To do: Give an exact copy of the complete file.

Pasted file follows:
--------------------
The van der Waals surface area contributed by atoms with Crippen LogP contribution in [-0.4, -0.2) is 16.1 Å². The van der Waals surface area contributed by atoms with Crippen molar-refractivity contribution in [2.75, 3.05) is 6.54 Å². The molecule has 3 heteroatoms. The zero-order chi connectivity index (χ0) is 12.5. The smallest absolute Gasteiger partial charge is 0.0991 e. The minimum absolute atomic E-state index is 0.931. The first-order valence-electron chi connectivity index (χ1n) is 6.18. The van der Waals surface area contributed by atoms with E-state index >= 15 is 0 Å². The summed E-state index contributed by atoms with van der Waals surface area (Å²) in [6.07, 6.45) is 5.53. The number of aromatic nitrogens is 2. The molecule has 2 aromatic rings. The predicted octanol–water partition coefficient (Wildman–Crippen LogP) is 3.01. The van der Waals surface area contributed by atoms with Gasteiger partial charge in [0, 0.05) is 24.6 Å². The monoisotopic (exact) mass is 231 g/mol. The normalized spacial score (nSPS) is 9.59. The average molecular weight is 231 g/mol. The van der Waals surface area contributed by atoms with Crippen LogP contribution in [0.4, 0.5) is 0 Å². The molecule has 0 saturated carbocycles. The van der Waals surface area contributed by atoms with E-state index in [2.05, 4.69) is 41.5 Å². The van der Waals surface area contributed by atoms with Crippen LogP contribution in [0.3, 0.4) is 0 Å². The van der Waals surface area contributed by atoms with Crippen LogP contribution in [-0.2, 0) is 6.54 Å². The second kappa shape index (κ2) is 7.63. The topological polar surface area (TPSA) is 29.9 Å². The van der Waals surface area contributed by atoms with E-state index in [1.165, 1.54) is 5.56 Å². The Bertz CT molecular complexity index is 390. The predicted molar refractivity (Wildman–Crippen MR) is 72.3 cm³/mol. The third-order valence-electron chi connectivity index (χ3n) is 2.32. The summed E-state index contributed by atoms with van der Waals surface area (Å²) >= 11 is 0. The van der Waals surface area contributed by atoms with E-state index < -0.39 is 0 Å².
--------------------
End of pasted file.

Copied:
The van der Waals surface area contributed by atoms with Crippen LogP contribution in [-0.4, -0.2) is 16.1 Å². The van der Waals surface area contributed by atoms with Crippen molar-refractivity contribution in [2.75, 3.05) is 6.54 Å². The molecule has 3 heteroatoms. The zero-order chi connectivity index (χ0) is 12.5. The smallest absolute Gasteiger partial charge is 0.0991 e. The minimum absolute atomic E-state index is 0.931. The first-order valence-electron chi connectivity index (χ1n) is 6.18. The van der Waals surface area contributed by atoms with E-state index >= 15 is 0 Å². The summed E-state index contributed by atoms with van der Waals surface area (Å²) in [6.07, 6.45) is 5.53. The number of aromatic nitrogens is 2. The molecule has 2 aromatic rings. The predicted octanol–water partition coefficient (Wildman–Crippen LogP) is 3.01. The van der Waals surface area contributed by atoms with Gasteiger partial charge in [0, 0.05) is 24.6 Å². The monoisotopic (exact) mass is 231 g/mol. The normalized spacial score (nSPS) is 9.59. The average molecular weight is 231 g/mol. The van der Waals surface area contributed by atoms with Crippen LogP contribution in [0.4, 0.5) is 0 Å². The molecule has 0 saturated carbocycles. The van der Waals surface area contributed by atoms with E-state index in [2.05, 4.69) is 41.5 Å². The van der Waals surface area contributed by atoms with Crippen LogP contribution in [0.3, 0.4) is 0 Å². The van der Waals surface area contributed by atoms with Crippen LogP contribution in [-0.2, 0) is 6.54 Å². The second kappa shape index (κ2) is 7.63. The topological polar surface area (TPSA) is 29.9 Å². The van der Waals surface area contributed by atoms with E-state index in [1.165, 1.54) is 5.56 Å². The Bertz CT molecular complexity index is 390. The predicted molar refractivity (Wildman–Crippen MR) is 72.3 cm³/mol. The third-order valence-electron chi connectivity index (χ3n) is 2.32. The summed E-state index contributed by atoms with van der Waals surface area (Å²) >= 11 is 0. The van der Waals surface area contributed by atoms with E-state index < -0.39 is 0 Å².